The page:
2017 winner Brad Cox-Goodyer finished eighth with 11 votes ahead of Jordan Tepper (9), Bart McCulloch (6), Dakota Bannister (4), Jay Foon (4), Jack Rushton (4) and Taylor Whitford (4) in another productive season for the club.

Josh Ponting did it all in 2019, claiming the North Launceston Best & Fairest, Lynch Medal and Baldock Medal. IC: Solstice Digital


RACT Insurance Player of the Year:

The Northern Bombers again featured in the pointy end of the RACT Insurance Player of the Year award, with Brad Cox-Goodyer polling 21 votes to claim the award ahead of Launceston’s Fletcher Seymour. Cox-Goodyer overtook Seymour with seven votes across the final three games, capping off a season that saw him poll in 10 games.

Josh Ponting was the next best Northern Bomber with 16 votes (third overall), ahead of Taylor Whitford (10) and Alex Lee (9).

Cox-Goodyer was at his destructive best in 2019. IC: Solstice Digital


Season Highlight:

This one is pretty obvious.

A fifth premiership in six seasons, and a third flag on the trot further enhanced the legacy of this North Launceston dynasty, and confirmed the team’s status as one of the greatest of the modern era.

Lauderdale threw everything at the Northern Bombers, getting back to within just nine points early in the final term, but consistently had an answer, with the likes of Baldock Medalist Josh Ponting, young key forward Jackson Callow, Jay Foon and Taylor Whitford all impressing on the big stage.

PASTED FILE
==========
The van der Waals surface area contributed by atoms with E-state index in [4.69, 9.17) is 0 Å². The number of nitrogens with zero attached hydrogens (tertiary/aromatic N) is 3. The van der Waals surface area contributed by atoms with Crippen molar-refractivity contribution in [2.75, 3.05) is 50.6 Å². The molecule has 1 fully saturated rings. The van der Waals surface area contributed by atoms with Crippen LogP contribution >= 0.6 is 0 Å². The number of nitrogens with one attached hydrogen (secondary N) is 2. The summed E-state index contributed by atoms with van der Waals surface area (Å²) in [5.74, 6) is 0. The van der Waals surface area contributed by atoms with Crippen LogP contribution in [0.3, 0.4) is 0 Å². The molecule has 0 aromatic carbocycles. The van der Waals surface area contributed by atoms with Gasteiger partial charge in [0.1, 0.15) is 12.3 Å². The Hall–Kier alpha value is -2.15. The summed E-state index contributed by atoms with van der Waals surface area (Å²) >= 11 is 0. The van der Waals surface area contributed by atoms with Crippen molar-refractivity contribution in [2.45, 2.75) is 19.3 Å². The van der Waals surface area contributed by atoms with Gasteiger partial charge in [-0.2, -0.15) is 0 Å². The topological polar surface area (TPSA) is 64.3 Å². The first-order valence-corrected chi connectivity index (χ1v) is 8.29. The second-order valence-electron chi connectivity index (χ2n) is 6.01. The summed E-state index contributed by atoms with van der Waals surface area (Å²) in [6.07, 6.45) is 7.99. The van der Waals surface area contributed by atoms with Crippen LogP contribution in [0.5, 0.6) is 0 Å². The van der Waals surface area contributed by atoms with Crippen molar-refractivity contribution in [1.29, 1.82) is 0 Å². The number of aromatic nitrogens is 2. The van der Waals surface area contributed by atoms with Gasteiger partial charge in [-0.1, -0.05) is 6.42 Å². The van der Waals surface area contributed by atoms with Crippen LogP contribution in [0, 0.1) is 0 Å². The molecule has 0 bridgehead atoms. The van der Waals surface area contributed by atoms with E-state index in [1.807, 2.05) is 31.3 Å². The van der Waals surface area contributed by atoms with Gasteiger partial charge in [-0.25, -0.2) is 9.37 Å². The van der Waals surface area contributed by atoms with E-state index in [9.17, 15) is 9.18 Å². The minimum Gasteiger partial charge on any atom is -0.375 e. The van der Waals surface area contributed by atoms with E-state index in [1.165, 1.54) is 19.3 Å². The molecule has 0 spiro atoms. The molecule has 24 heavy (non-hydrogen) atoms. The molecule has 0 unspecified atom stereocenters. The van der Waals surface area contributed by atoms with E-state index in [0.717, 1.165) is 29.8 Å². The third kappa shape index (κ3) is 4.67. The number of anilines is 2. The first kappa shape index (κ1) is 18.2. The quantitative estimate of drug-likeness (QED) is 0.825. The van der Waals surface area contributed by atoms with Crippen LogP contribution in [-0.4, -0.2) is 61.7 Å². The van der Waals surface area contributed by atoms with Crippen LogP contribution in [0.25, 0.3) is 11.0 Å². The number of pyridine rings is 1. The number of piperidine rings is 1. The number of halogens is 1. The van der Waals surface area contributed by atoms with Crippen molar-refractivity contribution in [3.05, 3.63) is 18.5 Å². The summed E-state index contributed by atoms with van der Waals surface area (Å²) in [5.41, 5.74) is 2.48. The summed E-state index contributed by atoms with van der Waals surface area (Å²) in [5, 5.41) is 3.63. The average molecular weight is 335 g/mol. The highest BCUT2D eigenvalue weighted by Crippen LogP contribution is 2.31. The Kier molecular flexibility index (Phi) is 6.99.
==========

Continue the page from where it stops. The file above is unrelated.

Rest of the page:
Ponting, Brad Cox-Goodyer and Whitford all commented that this was the ‘toughest’ Grand Final they had played in, and with so many new faces, it was as sweet as any of the others throughout this period of dominance.

There were storylines everywhere you looked.

The win etched Jack Avent, Brad Cox-Goodyer and Taylor Whitford into the record books as five-time premiership players.

Jay Foon and Arion Richter-Salter tasted premiership success once again after missing out in 2018.

Jackson Callow, in just his fourth senior game, channeled Jack Graham in impressing on the big stage. Josh Ponting and Alex Lee, the latter with a heavily strapped knee, took home their fourth premiership medallion, while young players such as Tom Donnelly, Rhyan Mansell, Ben Simpson and Kartlton Wadley all won premiership number three.

The move to UTAS Stadium was justified for Liam Davies, Jack Rushton, Jordan Tepper and Braden van Buuren, with the first-year Northern Bombers all tasting premiership success.

A remarkable team delivered another spectacular season to further establish one of Tassie footy’s greatest dynasties.


It was a sweet way to finish the year for North Launceston. IC: Solstice Digital


Season Lowlight:

An 18-point loss to the Tigers in round 15 was a clear disappointment, with this loss at the time threatening to jeopardize the team’s hopes of yet another minor premiership.

The Tigers were impressive, defending the Northern Bombers to near perfection, with North only mustering six goals for the game.

Losses to Lauderdale at Skybus Oval in round five and UTAS Stadium in round 13 would also be lowlights, being the side’s only other losses for 2019.


2019 In Three Words:

Still the benchmark